Greater Toronto Software Symposium
October 20 - 22, 2006 - Toronto, Ontario
JSF: State of the Art
In 2005, JSF hit its stride, as evidenced from overwhelming support from both vendors and the open-source community. JSF 1.0 had plenty of holes, but open-source projects have arisen to address those needs. This session takes a look at three of those projects: Tomahawk (MyFaces component library) FaceletsSeam
MyFaces is an open-source implementation of the JSF spec. In addition, MyFaces developers got a little carried away and also developed a useful set of custom components that you can use in your own applications, regardless of whether you use MyFaces as your JSF implementation. Those components are now packaged separately from MyFaces under the name Tomahawk.
Facelets is an open-source project from java.net that lets you implement views with Tapestry-like HTML pages. That technique is a powerful feature that lets graphic designers and software developers work separately in parallel.
Seam is a framework from JBoss that provides a component model that unifies the EJB and JSF component models. Seam makes great use of annotations to meld EJBs and JSF components in a seamless fashion (thus the name).
Lots is happening in the JSF space. Come to this talk and learn about these three exciting open-source projects.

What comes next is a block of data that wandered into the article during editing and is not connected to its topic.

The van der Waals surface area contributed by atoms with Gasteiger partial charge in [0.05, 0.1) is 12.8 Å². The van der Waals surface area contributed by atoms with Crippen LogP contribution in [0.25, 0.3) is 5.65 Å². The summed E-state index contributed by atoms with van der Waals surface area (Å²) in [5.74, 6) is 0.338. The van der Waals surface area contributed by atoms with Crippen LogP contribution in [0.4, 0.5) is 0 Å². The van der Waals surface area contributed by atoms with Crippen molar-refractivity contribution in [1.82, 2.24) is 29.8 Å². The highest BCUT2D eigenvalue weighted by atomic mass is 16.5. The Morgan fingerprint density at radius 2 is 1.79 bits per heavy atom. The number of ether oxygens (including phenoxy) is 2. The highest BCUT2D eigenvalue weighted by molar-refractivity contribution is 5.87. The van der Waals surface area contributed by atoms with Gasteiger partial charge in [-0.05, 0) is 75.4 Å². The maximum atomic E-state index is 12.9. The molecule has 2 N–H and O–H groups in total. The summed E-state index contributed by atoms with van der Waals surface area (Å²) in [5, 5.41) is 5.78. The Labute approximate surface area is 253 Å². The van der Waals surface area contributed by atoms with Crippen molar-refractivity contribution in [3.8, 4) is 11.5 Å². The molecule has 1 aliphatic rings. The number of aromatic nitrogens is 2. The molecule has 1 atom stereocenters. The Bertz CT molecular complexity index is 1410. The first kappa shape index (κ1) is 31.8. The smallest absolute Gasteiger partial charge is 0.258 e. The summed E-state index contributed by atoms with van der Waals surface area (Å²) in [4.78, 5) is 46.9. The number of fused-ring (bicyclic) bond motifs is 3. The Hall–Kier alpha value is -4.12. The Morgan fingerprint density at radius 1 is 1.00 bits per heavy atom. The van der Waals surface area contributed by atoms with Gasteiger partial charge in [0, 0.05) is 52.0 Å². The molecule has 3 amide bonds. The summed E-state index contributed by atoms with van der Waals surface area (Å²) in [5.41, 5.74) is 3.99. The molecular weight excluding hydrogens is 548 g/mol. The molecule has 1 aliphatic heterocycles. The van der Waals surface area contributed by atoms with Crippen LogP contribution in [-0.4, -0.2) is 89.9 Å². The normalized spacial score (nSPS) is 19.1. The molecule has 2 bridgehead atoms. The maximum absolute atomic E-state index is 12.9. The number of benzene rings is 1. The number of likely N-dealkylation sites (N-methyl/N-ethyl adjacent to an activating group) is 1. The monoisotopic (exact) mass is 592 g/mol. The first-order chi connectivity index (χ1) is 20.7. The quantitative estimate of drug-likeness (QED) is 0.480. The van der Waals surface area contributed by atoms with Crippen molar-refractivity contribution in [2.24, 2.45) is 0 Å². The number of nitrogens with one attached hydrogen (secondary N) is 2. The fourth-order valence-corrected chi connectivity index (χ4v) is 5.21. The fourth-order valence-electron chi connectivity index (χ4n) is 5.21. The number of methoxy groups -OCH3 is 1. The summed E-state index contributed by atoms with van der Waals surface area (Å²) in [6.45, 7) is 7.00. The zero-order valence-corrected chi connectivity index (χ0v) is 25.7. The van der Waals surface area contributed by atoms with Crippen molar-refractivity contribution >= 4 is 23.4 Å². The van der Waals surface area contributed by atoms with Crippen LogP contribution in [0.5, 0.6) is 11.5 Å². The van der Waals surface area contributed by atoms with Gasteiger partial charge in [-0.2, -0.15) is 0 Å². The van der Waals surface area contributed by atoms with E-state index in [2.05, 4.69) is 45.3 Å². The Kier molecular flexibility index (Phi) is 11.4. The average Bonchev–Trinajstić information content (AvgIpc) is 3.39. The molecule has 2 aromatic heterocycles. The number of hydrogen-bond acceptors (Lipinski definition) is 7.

About David Geary
David Geary is the president of Clarity Training, Inc. (corewebdevelopment.com), where he teaches developers to implement web applications using JavaServer Faces (JSF) and the Google Web Toolkit (GWT).
A prominent author, speaker, and consultant, David holds a unique qualification as a Java expert: He wrote the best-selling books on both Java component frameworks: Swing and JavaServer Faces. David's Graphic Java Swing was the best-selling Swing book, and is one of the best-selling Java books of all-time, and Core JSF, which David wrote with Cay Horstman, is the best-selling book on JavaServer Faces.
David was one of a handful of experts on the JSF 1.0 Expert Group (EG) that actively defined the standard Java-based web application framework, and David is currently on the JSF 2 Expert Group, helping to vastly improve JSF in version 2.
Besides serving on the JSF and JSTL Expert Groups, David has contributed to open-source projects and he has written questions for two of Sun's Certification Exams: Web Developer Certification and JavaServer Faces Certification. He invented the Struts Template library which was the precursor to Tiles, a popular framework for composing web pages from JSP fragments, was the 2nd Struts committer and contributed to the Apache Shale project.
David has spoken at more than 100 NFJS symposiums since 2003, and he also speaks at other conferences such as TheServerSide Java Symposium, JavaOne, JavaPolis, and JAOO. David has taught at Java University for the past three years, and is a three-time JavaOne rock star.More About David »